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Changes in the Properties and Organization of Human Lens Lipid Membranes Occurring with Age. Curr Eye Res 2017 05;42(5):721-731

Date

10/30/2016

Pubmed ID

27791387

Pubmed Central ID

PMC5409882

DOI

10.1080/02713683.2016.1231325

Abstract

PURPOSE: This research was undertaken to document the changes in the organization and properties of human lens lipid membranes that occur with age.

METHODS: Human lens lipid membranes prepared from the total lipids extracted from clear lens cortices and nuclei of donors from age groups 0-20 and 21-40 years were investigated. An electron paramagnetic resonance technique and nitroxide spin labels (analogues of phospholipids and cholesterol) were used.

RESULTS: Two distinct lipid domains, the phospholipid-cholesterol domain (PCD) and the pure cholesterol bilayer domain (CBD), were detected in all investigated membranes. Profiles of the acyl chain order, fluidity, hydrophobicity, and oxygen transport parameter across discriminated coexisting lipid domains were assessed. Independent of the age-related changes in phospholipid composition, the physical properties of the PCD remained the same for all age groups and were practically identical for cortical and nuclear membranes. However, the properties of pure CBDs changed significantly with the age of the donor and were related to the size of the CBD, which increased with the age of the donor and was greater in nuclear than in cortical membranes. A more detailed analysis revealed that the size of the CBD was determined mainly by the cholesterol content in the membrane.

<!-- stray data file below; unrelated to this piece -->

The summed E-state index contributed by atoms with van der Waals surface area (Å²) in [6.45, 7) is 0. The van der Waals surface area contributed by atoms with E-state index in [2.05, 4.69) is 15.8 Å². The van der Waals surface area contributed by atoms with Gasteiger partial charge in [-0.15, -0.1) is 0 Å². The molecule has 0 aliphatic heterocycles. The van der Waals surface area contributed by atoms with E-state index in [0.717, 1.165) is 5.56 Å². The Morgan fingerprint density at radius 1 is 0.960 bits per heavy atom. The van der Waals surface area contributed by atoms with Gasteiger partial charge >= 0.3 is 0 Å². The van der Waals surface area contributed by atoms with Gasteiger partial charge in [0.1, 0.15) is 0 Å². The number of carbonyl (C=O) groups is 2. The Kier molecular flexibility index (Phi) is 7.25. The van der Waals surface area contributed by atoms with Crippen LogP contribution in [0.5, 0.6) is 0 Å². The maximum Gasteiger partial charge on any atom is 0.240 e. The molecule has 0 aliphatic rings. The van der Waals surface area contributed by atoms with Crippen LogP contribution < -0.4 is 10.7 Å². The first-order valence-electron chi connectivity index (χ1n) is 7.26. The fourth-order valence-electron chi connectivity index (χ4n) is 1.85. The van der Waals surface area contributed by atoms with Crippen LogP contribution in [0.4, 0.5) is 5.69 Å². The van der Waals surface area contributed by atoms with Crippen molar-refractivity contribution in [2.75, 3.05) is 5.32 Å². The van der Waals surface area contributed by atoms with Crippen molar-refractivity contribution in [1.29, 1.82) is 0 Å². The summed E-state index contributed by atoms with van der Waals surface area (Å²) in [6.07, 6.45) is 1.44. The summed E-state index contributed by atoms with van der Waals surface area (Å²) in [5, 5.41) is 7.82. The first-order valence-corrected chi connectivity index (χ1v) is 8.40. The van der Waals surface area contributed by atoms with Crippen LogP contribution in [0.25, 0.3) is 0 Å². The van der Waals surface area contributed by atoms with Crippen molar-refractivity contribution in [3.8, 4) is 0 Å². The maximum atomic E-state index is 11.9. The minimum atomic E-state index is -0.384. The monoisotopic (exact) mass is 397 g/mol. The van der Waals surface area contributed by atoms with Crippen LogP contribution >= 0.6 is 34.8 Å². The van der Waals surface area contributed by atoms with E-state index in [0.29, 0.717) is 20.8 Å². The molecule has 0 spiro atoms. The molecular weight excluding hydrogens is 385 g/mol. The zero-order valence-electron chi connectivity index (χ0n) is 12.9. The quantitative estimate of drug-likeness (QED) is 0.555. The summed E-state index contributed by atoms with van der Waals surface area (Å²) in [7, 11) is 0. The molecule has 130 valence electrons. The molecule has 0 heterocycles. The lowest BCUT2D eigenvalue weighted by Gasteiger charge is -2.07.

CONCLUSIONS: This paper presents data from four age groups: 0-20, 21-40, 41-60, and 61-70 years. Data from age groups 41-60 and 61-70 years were published previously. Combining the previously published data with those data obtained in the present work allowed us to show the changes in the organization of cortical and nuclear lens lipid membranes as functions of age and cholesterol. It seems that the balance between age-related changes in membrane phospholipid composition and cholesterol content plays an integral role in the regulation of cholesterol-dependent processes in fiber cell membranes and in the maintenance of fiber cell membrane homeostasis.

Author List

Mainali L, Raguz M, O'Brien WJ, Subczynski WK

Author

Witold K. Subczynski PhD Professor in the Biophysics department at Medical College of Wisconsin




MESH terms used to index this publication - Major topics in bold

Adolescent
Adult
Aged
Aging
Cell Membrane
Child
Child, Preschool
Cholesterol
Electron Spin Resonance Spectroscopy
Female
Humans
Infant
Infant, Newborn
Lens, Crystalline
Lipids
Male
Middle Aged
Young Adult